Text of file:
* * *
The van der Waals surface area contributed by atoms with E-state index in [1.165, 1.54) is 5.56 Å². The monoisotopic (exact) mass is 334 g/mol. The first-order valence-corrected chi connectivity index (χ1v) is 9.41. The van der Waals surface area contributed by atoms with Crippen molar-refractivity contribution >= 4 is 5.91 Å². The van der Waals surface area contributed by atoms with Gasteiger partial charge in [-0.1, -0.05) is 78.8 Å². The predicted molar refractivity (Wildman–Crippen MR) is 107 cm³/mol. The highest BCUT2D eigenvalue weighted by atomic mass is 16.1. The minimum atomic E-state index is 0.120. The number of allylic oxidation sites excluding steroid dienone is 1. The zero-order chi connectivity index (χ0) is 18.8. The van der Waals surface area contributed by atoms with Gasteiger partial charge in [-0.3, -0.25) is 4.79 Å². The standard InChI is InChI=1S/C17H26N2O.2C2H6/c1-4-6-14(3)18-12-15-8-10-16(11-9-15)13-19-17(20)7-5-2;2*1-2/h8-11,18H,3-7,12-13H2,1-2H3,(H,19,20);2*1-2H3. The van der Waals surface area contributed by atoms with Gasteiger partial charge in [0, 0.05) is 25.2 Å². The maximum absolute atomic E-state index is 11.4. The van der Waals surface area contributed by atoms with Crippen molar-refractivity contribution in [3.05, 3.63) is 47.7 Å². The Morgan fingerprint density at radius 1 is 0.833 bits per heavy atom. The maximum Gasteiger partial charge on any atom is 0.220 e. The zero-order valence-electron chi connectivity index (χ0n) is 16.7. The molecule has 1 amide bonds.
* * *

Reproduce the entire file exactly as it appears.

The van der Waals surface area contributed by atoms with E-state index in [1.165, 1.54) is 5.56 Å². The monoisotopic (exact) mass is 334 g/mol. The first-order valence-corrected chi connectivity index (χ1v) is 9.41. The van der Waals surface area contributed by atoms with Crippen molar-refractivity contribution >= 4 is 5.91 Å². The van der Waals surface area contributed by atoms with Gasteiger partial charge in [-0.1, -0.05) is 78.8 Å². The predicted molar refractivity (Wildman–Crippen MR) is 107 cm³/mol. The highest BCUT2D eigenvalue weighted by atomic mass is 16.1. The minimum atomic E-state index is 0.120. The number of allylic oxidation sites excluding steroid dienone is 1. The zero-order chi connectivity index (χ0) is 18.8. The van der Waals surface area contributed by atoms with Gasteiger partial charge in [-0.3, -0.25) is 4.79 Å². The standard InChI is InChI=1S/C17H26N2O.2C2H6/c1-4-6-14(3)18-12-15-8-10-16(11-9-15)13-19-17(20)7-5-2;2*1-2/h8-11,18H,3-7,12-13H2,1-2H3,(H,19,20);2*1-2H3. The van der Waals surface area contributed by atoms with Gasteiger partial charge in [0, 0.05) is 25.2 Å². The maximum absolute atomic E-state index is 11.4. The van der Waals surface area contributed by atoms with Crippen molar-refractivity contribution in [3.05, 3.63) is 47.7 Å². The Morgan fingerprint density at radius 1 is 0.833 bits per heavy atom. The maximum Gasteiger partial charge on any atom is 0.220 e. The zero-order valence-electron chi connectivity index (χ0n) is 16.7. The molecule has 1 amide bonds.